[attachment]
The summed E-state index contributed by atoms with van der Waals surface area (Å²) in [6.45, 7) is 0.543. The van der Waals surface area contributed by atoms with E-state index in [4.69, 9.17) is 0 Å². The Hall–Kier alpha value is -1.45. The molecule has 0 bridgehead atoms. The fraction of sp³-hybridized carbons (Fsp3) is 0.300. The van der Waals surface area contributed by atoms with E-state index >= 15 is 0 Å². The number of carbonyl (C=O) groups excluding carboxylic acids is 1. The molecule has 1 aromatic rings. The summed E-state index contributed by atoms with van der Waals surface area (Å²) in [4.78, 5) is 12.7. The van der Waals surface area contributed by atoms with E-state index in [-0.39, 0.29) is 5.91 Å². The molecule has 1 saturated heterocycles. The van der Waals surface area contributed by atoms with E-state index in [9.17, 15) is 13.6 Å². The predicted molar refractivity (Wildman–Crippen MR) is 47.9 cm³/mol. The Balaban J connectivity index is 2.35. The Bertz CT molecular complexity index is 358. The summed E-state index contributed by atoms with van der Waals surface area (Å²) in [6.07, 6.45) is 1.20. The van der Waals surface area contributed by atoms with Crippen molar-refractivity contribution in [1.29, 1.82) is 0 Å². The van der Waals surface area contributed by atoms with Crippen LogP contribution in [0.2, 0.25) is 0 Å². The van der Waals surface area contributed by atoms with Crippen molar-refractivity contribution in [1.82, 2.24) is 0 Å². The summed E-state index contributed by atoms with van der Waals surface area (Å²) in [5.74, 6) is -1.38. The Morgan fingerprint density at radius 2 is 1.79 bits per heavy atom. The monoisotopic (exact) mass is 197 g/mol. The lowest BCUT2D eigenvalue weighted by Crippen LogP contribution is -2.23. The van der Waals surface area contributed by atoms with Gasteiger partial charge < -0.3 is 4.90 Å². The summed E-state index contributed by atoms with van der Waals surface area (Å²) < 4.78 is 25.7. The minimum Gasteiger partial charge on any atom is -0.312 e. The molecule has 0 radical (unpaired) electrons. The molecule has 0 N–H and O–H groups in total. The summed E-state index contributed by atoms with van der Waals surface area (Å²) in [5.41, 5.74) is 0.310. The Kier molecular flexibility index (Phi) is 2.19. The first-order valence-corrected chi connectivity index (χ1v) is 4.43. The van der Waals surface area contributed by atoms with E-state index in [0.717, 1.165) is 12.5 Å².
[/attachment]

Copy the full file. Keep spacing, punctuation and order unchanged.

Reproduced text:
The summed E-state index contributed by atoms with van der Waals surface area (Å²) in [6.45, 7) is 0.543. The van der Waals surface area contributed by atoms with E-state index in [4.69, 9.17) is 0 Å². The Hall–Kier alpha value is -1.45. The molecule has 0 bridgehead atoms. The fraction of sp³-hybridized carbons (Fsp3) is 0.300. The van der Waals surface area contributed by atoms with E-state index >= 15 is 0 Å². The number of carbonyl (C=O) groups excluding carboxylic acids is 1. The molecule has 1 aromatic rings. The summed E-state index contributed by atoms with van der Waals surface area (Å²) in [4.78, 5) is 12.7. The van der Waals surface area contributed by atoms with E-state index in [-0.39, 0.29) is 5.91 Å². The molecule has 1 saturated heterocycles. The van der Waals surface area contributed by atoms with E-state index in [9.17, 15) is 13.6 Å². The predicted molar refractivity (Wildman–Crippen MR) is 47.9 cm³/mol. The Balaban J connectivity index is 2.35. The Bertz CT molecular complexity index is 358. The summed E-state index contributed by atoms with van der Waals surface area (Å²) in [6.07, 6.45) is 1.20. The van der Waals surface area contributed by atoms with Crippen molar-refractivity contribution in [1.29, 1.82) is 0 Å². The van der Waals surface area contributed by atoms with Crippen LogP contribution in [0.2, 0.25) is 0 Å². The van der Waals surface area contributed by atoms with Crippen molar-refractivity contribution in [1.82, 2.24) is 0 Å². The summed E-state index contributed by atoms with van der Waals surface area (Å²) in [5.74, 6) is -1.38. The Morgan fingerprint density at radius 2 is 1.79 bits per heavy atom. The monoisotopic (exact) mass is 197 g/mol. The lowest BCUT2D eigenvalue weighted by Crippen LogP contribution is -2.23. The van der Waals surface area contributed by atoms with Gasteiger partial charge < -0.3 is 4.90 Å². The summed E-state index contributed by atoms with van der Waals surface area (Å²) < 4.78 is 25.7. The minimum Gasteiger partial charge on any atom is -0.312 e. The molecule has 0 radical (unpaired) electrons. The molecule has 0 N–H and O–H groups in total. The summed E-state index contributed by atoms with van der Waals surface area (Å²) in [5.41, 5.74) is 0.310. The Kier molecular flexibility index (Phi) is 2.19. The first-order valence-corrected chi connectivity index (χ1v) is 4.43. The van der Waals surface area contributed by atoms with E-state index in [0.717, 1.165) is 12.5 Å².